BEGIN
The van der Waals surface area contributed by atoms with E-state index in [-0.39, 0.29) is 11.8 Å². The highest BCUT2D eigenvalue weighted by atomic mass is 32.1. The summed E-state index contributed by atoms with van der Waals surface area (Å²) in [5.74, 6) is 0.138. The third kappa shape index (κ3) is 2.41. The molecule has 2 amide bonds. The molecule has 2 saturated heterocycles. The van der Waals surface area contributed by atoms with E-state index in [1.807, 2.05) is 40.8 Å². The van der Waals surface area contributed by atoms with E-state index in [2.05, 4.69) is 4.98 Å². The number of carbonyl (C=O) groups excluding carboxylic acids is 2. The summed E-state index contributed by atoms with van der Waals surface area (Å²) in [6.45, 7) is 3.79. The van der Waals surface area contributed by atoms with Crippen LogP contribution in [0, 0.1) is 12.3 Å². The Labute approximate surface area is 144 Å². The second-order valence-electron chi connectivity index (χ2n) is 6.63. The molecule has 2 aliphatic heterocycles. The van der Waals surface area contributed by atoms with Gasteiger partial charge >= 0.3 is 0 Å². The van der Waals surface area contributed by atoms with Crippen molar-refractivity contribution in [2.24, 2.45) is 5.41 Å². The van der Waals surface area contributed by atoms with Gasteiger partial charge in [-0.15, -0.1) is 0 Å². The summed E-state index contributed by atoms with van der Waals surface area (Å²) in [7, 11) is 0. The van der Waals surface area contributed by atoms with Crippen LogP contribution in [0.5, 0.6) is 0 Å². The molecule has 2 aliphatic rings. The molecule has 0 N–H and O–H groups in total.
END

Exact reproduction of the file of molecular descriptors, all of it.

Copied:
The van der Waals surface area contributed by atoms with E-state index in [-0.39, 0.29) is 11.8 Å². The highest BCUT2D eigenvalue weighted by atomic mass is 32.1. The summed E-state index contributed by atoms with van der Waals surface area (Å²) in [5.74, 6) is 0.138. The third kappa shape index (κ3) is 2.41. The molecule has 2 amide bonds. The molecule has 2 saturated heterocycles. The van der Waals surface area contributed by atoms with E-state index in [1.807, 2.05) is 40.8 Å². The van der Waals surface area contributed by atoms with E-state index in [2.05, 4.69) is 4.98 Å². The number of carbonyl (C=O) groups excluding carboxylic acids is 2. The summed E-state index contributed by atoms with van der Waals surface area (Å²) in [6.45, 7) is 3.79. The van der Waals surface area contributed by atoms with Crippen LogP contribution in [0, 0.1) is 12.3 Å². The Labute approximate surface area is 144 Å². The second-order valence-electron chi connectivity index (χ2n) is 6.63. The molecule has 2 aliphatic heterocycles. The van der Waals surface area contributed by atoms with Gasteiger partial charge >= 0.3 is 0 Å². The van der Waals surface area contributed by atoms with Crippen molar-refractivity contribution in [2.24, 2.45) is 5.41 Å². The van der Waals surface area contributed by atoms with Gasteiger partial charge in [-0.15, -0.1) is 0 Å². The summed E-state index contributed by atoms with van der Waals surface area (Å²) in [7, 11) is 0. The van der Waals surface area contributed by atoms with Crippen LogP contribution in [0.5, 0.6) is 0 Å². The molecule has 2 aliphatic rings. The molecule has 0 N–H and O–H groups in total.